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The Truth About Open Houses

February 8th, 2016 · No Comments · Mark Lomas and Kirsten Wolfe, Open Houses, Santa Barbara Real Estate, Santa Barbara Realtors

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Open Houses  have long been a debated issue among Realtors, Sellers, and the Real Estate Curious. What’s the truth about open houses in this new Virtual World we find ourselves living in? (Spoiler alert: open houses work!)  There are four common arguments against open houses: 1. They only benefit the realtor and won’t sell your home. 2. Noisy, intrusive, and non purchasing neighbors. 3.Security Issues. and 4. It’s an old fashion and dated selling tactic. Here’s why none of these arguments is a good reason to avoid open houses.

The thinking runs that the realtor only utilizes the open house to promote themselves. The people that the realtor meets at open houses are only quality contacts…for the realtor.  They are actively looking to purchase and if they have no representation the realtor has made a great connection. Even if this is true, so what? Buyers are attending the open house because their realtor sent them, or they’re a neighbor, or they saw the home online.  You never know who will want to purchase your home. The agent is there working hard and building relationships. The truth is open houses help to sell the home. Buyers go out into the community and talk about the open homes they visited. The home is getting exposure.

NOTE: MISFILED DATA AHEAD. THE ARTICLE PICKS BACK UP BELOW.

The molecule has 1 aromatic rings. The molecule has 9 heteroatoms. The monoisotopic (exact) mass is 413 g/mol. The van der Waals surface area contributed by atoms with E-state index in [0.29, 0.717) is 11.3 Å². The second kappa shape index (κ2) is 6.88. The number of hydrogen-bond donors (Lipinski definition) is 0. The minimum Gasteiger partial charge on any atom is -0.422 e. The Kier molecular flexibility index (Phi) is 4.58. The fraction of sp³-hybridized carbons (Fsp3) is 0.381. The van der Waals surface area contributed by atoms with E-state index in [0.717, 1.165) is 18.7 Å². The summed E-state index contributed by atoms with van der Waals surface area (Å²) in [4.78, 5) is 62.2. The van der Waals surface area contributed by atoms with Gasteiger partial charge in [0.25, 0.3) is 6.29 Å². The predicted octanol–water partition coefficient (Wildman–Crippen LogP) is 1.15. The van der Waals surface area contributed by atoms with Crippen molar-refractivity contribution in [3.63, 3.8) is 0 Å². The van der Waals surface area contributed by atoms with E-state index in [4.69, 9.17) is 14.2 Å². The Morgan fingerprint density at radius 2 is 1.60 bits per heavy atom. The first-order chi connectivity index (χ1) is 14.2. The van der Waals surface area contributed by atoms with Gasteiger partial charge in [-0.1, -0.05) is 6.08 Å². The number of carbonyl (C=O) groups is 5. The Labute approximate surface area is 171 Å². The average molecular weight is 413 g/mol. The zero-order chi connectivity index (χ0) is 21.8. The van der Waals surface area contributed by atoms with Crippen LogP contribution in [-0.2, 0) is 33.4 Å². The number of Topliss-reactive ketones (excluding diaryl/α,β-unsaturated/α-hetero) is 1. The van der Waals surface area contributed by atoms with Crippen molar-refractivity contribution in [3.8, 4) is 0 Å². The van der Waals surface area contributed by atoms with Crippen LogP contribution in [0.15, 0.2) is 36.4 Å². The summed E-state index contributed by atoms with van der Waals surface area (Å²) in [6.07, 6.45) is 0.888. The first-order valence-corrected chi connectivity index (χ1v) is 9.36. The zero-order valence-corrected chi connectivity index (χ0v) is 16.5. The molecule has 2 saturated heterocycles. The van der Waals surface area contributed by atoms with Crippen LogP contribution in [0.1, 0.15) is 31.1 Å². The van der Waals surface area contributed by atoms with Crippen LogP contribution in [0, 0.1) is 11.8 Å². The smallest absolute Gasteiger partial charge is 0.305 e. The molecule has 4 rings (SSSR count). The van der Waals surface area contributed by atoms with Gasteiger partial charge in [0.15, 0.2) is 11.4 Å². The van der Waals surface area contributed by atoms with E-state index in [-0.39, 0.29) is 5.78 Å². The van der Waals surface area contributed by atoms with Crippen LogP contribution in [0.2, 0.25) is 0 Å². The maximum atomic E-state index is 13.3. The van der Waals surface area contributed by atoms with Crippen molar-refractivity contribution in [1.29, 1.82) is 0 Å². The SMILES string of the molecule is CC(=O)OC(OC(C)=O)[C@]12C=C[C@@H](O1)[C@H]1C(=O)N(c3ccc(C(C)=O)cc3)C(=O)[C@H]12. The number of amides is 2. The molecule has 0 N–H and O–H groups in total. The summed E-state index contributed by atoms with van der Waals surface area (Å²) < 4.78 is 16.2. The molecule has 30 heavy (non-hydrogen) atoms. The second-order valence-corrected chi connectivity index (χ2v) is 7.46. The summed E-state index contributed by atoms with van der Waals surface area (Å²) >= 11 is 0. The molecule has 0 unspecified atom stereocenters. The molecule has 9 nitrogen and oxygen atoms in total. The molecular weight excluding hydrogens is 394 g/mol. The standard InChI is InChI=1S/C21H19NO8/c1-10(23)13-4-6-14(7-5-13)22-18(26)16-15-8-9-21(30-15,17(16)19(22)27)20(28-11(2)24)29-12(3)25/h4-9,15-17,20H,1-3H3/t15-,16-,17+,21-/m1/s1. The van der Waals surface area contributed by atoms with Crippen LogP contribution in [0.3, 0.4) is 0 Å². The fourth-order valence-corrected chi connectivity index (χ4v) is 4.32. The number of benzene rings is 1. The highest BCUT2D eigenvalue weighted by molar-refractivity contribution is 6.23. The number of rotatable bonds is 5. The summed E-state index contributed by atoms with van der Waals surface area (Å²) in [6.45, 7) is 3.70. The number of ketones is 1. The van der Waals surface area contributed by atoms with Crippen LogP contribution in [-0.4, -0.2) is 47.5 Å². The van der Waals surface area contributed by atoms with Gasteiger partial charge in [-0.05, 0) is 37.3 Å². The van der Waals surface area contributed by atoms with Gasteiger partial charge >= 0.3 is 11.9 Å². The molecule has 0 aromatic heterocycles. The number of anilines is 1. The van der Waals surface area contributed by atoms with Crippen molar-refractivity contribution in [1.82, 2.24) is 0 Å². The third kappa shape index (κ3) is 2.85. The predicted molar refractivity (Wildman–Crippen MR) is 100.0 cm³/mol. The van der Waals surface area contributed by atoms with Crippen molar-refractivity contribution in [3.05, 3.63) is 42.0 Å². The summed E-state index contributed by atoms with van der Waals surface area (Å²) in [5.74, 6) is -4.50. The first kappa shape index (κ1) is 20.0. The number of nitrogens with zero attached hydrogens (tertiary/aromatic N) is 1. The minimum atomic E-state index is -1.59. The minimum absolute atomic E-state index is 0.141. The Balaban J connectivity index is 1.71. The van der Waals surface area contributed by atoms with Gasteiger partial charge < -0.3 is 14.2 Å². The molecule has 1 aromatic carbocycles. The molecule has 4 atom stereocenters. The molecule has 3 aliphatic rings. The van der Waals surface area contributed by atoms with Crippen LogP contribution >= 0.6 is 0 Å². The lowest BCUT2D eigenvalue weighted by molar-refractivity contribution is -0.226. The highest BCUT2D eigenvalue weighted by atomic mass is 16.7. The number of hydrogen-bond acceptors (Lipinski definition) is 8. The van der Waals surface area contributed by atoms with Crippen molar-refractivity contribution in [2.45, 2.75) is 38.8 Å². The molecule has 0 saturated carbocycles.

Open house naysayers always mention “looky loos” – non buyers who come snooping through your home.  They have no interest in a purchase, but rather are your intrusive neighbors poking through your closets.  Bring on the “looky loos!” Neighbors are wonderful. They already live in the neighborhood and love the area. They also have a vested interest in seeing your home sell for as much as possible. They are your cheerleaders for your home. The more people that attend the open house the better. Activity begets activity. An exciting and infectious buzz is created.

There is a legitimate question regarding security. Are thieves masquerading as buyers? Rarely, but sometimes. With proper precautions  risk are greatly reduced. Put away your valuables, don’t leave personal information around, and hide all prescription drugs. If you have a large home insists two agents are there.

Finally, some think that open houses are out of touch and old fashion. Today’s buyer have done their internet research and knows the home before he visits it.  As many clicks as your home may generate online, no one is going to purchase a home they’ve never visited. Open houses are deeply rooted in real estate culture for a reason. Buyers need to see, feel, smell, and touch the home.

We live in brick and mortar homes, not in the “Cloud!”

Guest author for this post is Marsha Gray of Keller Williams in Santa Barbara

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